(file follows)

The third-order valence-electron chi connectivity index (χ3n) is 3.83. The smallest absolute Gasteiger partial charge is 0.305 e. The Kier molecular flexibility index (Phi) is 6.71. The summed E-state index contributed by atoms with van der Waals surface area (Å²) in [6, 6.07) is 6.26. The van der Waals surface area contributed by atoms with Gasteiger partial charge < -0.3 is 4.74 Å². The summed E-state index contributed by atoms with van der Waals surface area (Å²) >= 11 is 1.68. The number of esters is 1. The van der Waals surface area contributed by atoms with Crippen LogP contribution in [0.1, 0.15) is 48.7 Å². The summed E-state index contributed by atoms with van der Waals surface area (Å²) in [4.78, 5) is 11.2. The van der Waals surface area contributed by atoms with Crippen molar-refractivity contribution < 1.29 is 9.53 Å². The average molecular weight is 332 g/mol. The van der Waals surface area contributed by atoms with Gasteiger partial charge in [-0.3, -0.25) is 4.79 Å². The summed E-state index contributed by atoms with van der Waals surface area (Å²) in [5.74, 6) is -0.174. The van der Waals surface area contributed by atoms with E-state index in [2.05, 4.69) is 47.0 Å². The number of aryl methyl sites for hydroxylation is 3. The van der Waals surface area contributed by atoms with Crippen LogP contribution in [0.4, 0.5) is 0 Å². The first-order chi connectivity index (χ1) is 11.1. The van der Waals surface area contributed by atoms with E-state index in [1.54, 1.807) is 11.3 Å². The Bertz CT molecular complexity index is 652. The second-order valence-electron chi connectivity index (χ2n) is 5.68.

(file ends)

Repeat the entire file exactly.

The third-order valence-electron chi connectivity index (χ3n) is 3.83. The smallest absolute Gasteiger partial charge is 0.305 e. The Kier molecular flexibility index (Phi) is 6.71. The summed E-state index contributed by atoms with van der Waals surface area (Å²) in [6, 6.07) is 6.26. The van der Waals surface area contributed by atoms with Gasteiger partial charge < -0.3 is 4.74 Å². The summed E-state index contributed by atoms with van der Waals surface area (Å²) >= 11 is 1.68. The number of esters is 1. The van der Waals surface area contributed by atoms with Crippen LogP contribution in [0.1, 0.15) is 48.7 Å². The summed E-state index contributed by atoms with van der Waals surface area (Å²) in [4.78, 5) is 11.2. The van der Waals surface area contributed by atoms with Crippen molar-refractivity contribution < 1.29 is 9.53 Å². The average molecular weight is 332 g/mol. The van der Waals surface area contributed by atoms with Gasteiger partial charge in [-0.3, -0.25) is 4.79 Å². The summed E-state index contributed by atoms with van der Waals surface area (Å²) in [5.74, 6) is -0.174. The van der Waals surface area contributed by atoms with E-state index in [2.05, 4.69) is 47.0 Å². The number of aryl methyl sites for hydroxylation is 3. The van der Waals surface area contributed by atoms with Crippen LogP contribution in [0.4, 0.5) is 0 Å². The first-order chi connectivity index (χ1) is 11.1. The van der Waals surface area contributed by atoms with E-state index in [1.54, 1.807) is 11.3 Å². The Bertz CT molecular complexity index is 652. The second-order valence-electron chi connectivity index (χ2n) is 5.68.